Why Traffic Safety and Mobility Education is Important
In order to achieve Vision Zero in road safety, the EU and its Member States need to implement an integrated approach to road safety. Education is considered an essential part of this integrated approach, alongside measures focusing on, inter alia, vehicle safety, infrastructure safety, enforcement and awareness-raising.
If good habits are established when children are still small, it is likely that they will grow up to become responsible road users. Road safety education therefore helps in laying the groundwork for the realisation of Vision Zero. It furthermore prepares young people to navigate the streets safely when they are young adults, the high-risk age group between 18 and 30 years old.
Over 25,000 people lost their lives on European roads in 2018. And while the road safety of children and youngsters under the age of 18 has improved considerably in almost all European countries over the past decade, 1,154 children and youngsters were killed in the EU in 2017 alone. More than 19,500 have been killed over the last decade and many more sustained life-changing injuries.
Children and youngsters have a right to grow up in safety. Traffic safety should be an important and natural part of everyday life. After all, every person, including children and youngsters, is a road user every day: as a passenger, as a pedestrian, as a cyclist, or as a user of nascent modes of transport such as electric scooters.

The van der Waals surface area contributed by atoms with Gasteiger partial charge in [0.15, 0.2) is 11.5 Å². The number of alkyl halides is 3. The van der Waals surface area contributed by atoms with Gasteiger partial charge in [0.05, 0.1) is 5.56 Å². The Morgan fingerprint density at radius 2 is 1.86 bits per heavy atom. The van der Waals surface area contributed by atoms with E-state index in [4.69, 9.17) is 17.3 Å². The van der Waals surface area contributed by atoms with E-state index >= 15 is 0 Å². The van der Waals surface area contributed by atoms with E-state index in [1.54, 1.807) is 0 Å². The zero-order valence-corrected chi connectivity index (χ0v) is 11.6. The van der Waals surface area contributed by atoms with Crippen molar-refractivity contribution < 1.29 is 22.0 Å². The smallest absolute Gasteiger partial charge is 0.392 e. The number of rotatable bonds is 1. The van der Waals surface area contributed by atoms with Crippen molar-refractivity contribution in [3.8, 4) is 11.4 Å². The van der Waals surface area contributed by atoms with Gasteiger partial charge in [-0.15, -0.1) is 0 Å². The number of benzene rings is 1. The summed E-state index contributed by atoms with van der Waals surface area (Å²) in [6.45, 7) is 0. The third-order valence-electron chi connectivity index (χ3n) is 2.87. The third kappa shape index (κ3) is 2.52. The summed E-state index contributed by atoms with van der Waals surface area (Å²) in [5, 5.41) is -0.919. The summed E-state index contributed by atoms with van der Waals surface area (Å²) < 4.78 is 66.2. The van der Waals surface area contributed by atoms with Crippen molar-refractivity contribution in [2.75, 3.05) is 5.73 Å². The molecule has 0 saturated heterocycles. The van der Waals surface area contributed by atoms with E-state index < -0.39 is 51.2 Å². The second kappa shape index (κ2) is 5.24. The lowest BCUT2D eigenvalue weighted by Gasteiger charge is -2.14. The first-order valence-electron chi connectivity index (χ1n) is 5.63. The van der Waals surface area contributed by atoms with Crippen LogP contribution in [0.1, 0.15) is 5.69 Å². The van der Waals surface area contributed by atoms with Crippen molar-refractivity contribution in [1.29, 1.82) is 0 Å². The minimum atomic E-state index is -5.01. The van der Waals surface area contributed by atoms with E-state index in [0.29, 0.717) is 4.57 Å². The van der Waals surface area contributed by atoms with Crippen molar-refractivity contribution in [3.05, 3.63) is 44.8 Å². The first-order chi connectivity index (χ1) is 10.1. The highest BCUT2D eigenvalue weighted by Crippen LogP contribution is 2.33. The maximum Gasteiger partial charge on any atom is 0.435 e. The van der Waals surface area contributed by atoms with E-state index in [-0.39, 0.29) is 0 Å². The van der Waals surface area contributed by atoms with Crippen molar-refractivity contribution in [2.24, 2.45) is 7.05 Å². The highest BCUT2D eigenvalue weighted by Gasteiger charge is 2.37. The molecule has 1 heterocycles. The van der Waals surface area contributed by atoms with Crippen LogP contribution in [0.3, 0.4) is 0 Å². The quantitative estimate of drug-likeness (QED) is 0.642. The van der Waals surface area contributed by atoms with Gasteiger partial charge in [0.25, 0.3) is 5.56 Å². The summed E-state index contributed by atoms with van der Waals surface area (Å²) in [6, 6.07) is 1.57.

Road safety involves everyone and should therefore be a shared responsibility. Adult road users have to be educated to understand the limitations of child behaviour in traffic and the responsibility for keeping children in traffic safe has to be directed towards adults. After all, young children have physical and cognitive limitations that make them more vulnerable in road traffic than adults.
Adults are also important role models. The choice of form of transport to the day-care centre and to school, work and leisure time activities affects the child’s mobility education. Schools and kindergartens must also consider traffic safety and mobility as part of their health and safety work, their cooperation with parents, and the implementation of activities scheduled throughout the year.
Traffic safety and mobility education is important to the implementation of the Safe System approach, as it helps develop safe road users. Human behaviour is a key cause of collisions and education can teach safe behaviour and correct unsafe behaviour.
Traffic safety and mobility education is a life-long learning process. Each age group may face different challenges, yet all should benefit from gaining more knowledge, improving their skills and contributing towards a safety-minded culture. Education is therefore a broad approach that reaches everybody and should be seen as long-term work and long-term investment.
Road safety also interlinks with many other policies, such as mobility, sustainability, and health. Synergies between the topics allow for education on one topic to also cover the other related topics, and cooperation between the ministries of transport, education, health, and sustainability (as well as other relevant ministries, authorities and agencies) is therefore vital.
The European countries that are regarded as frontrunners in the provision of traffic safety and mobility education are also among the best performing European countries with regards to road safety, as they have the fewest deaths among children and youngsters.